How to Encrypt Gmail Messages with Mymail-Crypt

How to Encrypt Gmail Messages with Mymail-Crypt

What do you do when you need to send an extremely private and/or confidential email message in Gmail? There’s just some things that you can’t risk being seen by the wrong eyes. In cases like these, you need a good email encryption tool like Mymail-Crypt. This tool encrypts Gmail messages before you send them.

Mymail-Crypt is a Chrome Extension that “acts as a layer on top of your Gmail experience that allows you to seamlessly encrypt and decrypt messages.” It uses OpenPGP encryption to protect the email messages that you choose. If you’re thinking that the email encryption process is difficult, think again. With Mymail-Crypt, you’ll be encrypting email messages in seconds.

How to Encrypt Your Gmail Messages with Mymail-Crypt

Here’s how it works.

  1. Since Mymail-Crypt is a Chrome extension, you simply need to add it to your Chromium-based Web browser.
  2. Go to the Extensions page, find the Mymail-Crypt extension, and click on “Options” to bring up the options page.Go to the Mymail-Crypt options page.
  3. Click on “My Keys” in the top navigation menu and then click on “generate a new key.”

Generate a new private key for Mymail-Crypt.

  1. Enter your name, email address, desired password, and choose a key bit-length (1024 or 2048). Then click on the submit button. It can take a few seconds to generate your key after clicking, so don’t be alarmed if the page doesn’t submit right away.
  2. You should now see your name listed on the “My Keys” page. Click on “show key” to see your PGP private key block. You can give this key to your friends so that they can add it to their account and accept encrypted email messages from you. This means that they will need to have the Mymail-Crypt Chrome extension installed on their browser as well.

View your public key and share with friends.

  1. You can also add your friends’ keys to your account by clicking on “Friends’ Keys” on the options page and then click on “insert public key.”

Insert your friends public key.

  1. Now you can head on over to your Gmail or Google Apps account.You should see three shiny new buttons in your Gmail compose window: encrypt and sign, encrypt, sign.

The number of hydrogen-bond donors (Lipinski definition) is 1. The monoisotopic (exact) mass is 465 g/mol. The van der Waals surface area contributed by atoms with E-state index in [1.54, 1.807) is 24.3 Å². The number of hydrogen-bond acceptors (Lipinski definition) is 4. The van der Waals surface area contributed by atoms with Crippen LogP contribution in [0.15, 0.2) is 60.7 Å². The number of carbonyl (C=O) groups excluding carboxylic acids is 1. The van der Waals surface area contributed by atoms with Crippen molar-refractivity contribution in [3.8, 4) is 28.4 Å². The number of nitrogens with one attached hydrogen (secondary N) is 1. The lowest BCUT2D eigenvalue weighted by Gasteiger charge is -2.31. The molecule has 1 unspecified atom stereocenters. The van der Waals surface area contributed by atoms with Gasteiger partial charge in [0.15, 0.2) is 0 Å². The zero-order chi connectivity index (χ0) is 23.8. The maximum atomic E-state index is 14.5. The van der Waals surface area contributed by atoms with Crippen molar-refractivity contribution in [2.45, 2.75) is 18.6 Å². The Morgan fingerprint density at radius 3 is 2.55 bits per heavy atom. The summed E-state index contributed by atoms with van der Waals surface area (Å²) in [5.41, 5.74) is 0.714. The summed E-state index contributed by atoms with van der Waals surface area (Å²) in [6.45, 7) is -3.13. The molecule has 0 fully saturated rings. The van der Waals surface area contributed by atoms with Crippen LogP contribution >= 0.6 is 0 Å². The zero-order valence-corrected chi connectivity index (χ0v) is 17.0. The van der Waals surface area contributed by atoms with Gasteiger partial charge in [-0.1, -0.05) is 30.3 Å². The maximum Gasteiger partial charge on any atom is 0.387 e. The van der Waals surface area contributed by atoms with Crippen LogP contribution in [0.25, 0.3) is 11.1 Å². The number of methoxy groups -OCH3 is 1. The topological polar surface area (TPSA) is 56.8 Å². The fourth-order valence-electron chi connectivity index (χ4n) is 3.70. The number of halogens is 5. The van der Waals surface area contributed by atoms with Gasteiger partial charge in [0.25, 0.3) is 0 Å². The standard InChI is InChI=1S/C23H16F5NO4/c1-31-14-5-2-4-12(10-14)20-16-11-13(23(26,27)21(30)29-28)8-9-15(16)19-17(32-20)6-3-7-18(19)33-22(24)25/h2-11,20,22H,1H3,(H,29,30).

Encrypt and sign buttons in the Gmail composer.

Note: I’m using Gmail’s new email compose interface; this extension works with both the standard and the new compose interface.

  1. Create an email message like you normally would. Once you’re ready to encrypt the message, type the password that you used when generating your new key; then click on the option that you want to use. In this case, I’m going to click on the “Encrypt and Sign” button.

Note: If the recipients in the “To” field do not have their own private key with Mymail-Crypt, then you will not be able to encrypt the message. The recipients must have their own keys and you must have them inserted on the options page under “Friends’ Keys.”

Encrypt and sign your email messages.

  1. You will see your email message replaced with what appears to be a bunch of gibberish. This is, of course, your email message in the encrypted format.

Note: There is no way to decrypt your message from here. If you mess up or forgot to add something in your message, you’ll have to start all over again.

Decrypt email messages by entering your password.

  1. The recipient (or if you receive an encrypted message), simply has to enter the password for their key and then click on the Decrypt button in the email message that they receive.
  2. The message will then be displayed to your recipient (or to you if you’re the recipient).

As you can see, it’s not too difficult to encrypt a Gmail message with Mymail-Crypt. You first have to generate a key, which will include creating a password that you will use to encrypt and decrypt messages. You’ll also need to make sure that you get your friends’ public keys and add them to your account.

If you’re looking for another alternative, there’s also SafeGmail. It only works with the standard Gmail interface, not the new one, but looks pretty promising as well.

How do you encrypt your email messages in Gmail?

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